My rapidly advancing age has perhaps made me downright persnickety, but for some reason my ear has become more sensitive to the increasing lack of discipline with, you know, uh, saying the words of the script, uh, and, like, only the words of the script. Right? Huh? Character name?
This is a bad habit, and particularly so with theatre scripts, which tend towards greater density of words and potential power of expression, all of which get fucked up by what my purist classical music-listening ears pick up as an increasing cacophony of contemporary verbal pollution. One hopes the writer has done a good job arranging just the right words in just the right order to bring a circumstance to life in an interesting, enlightening way. (Read Stoppard on the art of writing in Act II, Scene 1 of The Real Thing – brilliance I shall not try to emulate here.) If he or she has failed, let them fail without your additions to the equation. Then the teacher can make a clean call on it, by advising you work on better writing or somehow helping it along in some way that will benefit your training via the scene in question.
(There are related topics here – the translation used for foreign language scripts, different adaptations, different edits, combining film scenes to create a better stage scene for class purposes, the free-fire zone of rehearsals that allow exploration through improvisation, paraphrasing, etc. I’m not talking about all that. This post is really targeting the moment of performance, and the concept of largely reflexive, often unconscious verbal pollution.)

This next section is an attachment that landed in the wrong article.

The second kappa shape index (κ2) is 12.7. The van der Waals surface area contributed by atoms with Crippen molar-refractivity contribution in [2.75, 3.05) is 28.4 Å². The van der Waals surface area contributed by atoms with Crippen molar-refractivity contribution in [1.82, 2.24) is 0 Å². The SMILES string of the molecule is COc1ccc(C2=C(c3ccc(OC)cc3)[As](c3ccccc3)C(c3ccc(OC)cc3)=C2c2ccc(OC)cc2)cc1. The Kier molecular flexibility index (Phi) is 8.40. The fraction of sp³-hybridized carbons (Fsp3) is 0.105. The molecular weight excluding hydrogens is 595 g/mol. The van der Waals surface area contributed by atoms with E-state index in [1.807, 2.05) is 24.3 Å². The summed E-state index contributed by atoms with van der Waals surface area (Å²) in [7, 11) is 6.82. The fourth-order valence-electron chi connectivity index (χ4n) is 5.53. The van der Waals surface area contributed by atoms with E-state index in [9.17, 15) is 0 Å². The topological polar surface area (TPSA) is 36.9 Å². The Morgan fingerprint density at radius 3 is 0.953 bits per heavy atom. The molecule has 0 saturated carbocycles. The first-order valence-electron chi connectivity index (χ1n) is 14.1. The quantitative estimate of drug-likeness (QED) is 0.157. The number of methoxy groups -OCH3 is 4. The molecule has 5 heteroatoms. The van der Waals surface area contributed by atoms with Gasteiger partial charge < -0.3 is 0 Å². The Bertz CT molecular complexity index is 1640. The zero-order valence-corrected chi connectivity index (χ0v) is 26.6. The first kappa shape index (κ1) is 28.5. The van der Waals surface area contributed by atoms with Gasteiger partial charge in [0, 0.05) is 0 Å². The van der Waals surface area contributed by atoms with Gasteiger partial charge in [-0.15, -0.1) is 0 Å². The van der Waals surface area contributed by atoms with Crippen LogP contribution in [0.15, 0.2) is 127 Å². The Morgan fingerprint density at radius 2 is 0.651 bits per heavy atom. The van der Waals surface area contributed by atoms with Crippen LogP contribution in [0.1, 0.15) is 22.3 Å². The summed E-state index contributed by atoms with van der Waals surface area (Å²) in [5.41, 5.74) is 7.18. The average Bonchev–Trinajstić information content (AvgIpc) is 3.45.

So, cutting to the chase, stop with the following:
1. Adding “…. right?” to the ends of sentences.
2. Adding “…..huh?” as an intensifier to the ends of questions.
3. Adding “like… / uh… / um… ” in the middle of sentences.
4. Saying a character name more often than is indicated in the script.
5. Adding “fuck / shit,” etc, where they are not so indicated.
6. Relying too much on the “I”m so fucking real right now I don’t know what I’m going to say and so the line will kind of emerge from me in this brutally honest, way – like I don’t know the line.” This kind of reflexively “authentic” line reading, which is based on a good idea… I mean, one of the basic questions of acting is how do I make the line appear out of nowhere, as if from spontaneous response to the situation, even though everyone involved knows exactly what everyone is going to say and do? How does an actor “not-know” the script that has been so well rehearsed? Acting 101 stuff there, but I would offer that while this is an excellent question, eternally so, the answer is NOT:
“… To be…. uh…. Or…. Uh…. Not to be, right? Huh? [Actor pauses as if to find the next words.....] Whether ’tis nobler… in the fucking mind…”
Shakespeare gets so much reverence and fear from actors, that one wouldn’t dare mess with his writing this way. But I do often wish that contemporary writers were treated similarly.
When the writing is good, it will benefit from clear, expressive, unornamented delivery by the actor, who by their natural or hard-won talent will bring to life the reality and emotions of the situation, and in the proper style. If the writing is not good, why the fuck, uh, are you… uh… like… fucking working on it, right? Huh? Actor? Pick better stuff!
I will now desist, and go out to yell at the kids on the street that that crazy rock ‘n roll music will ruin their morals.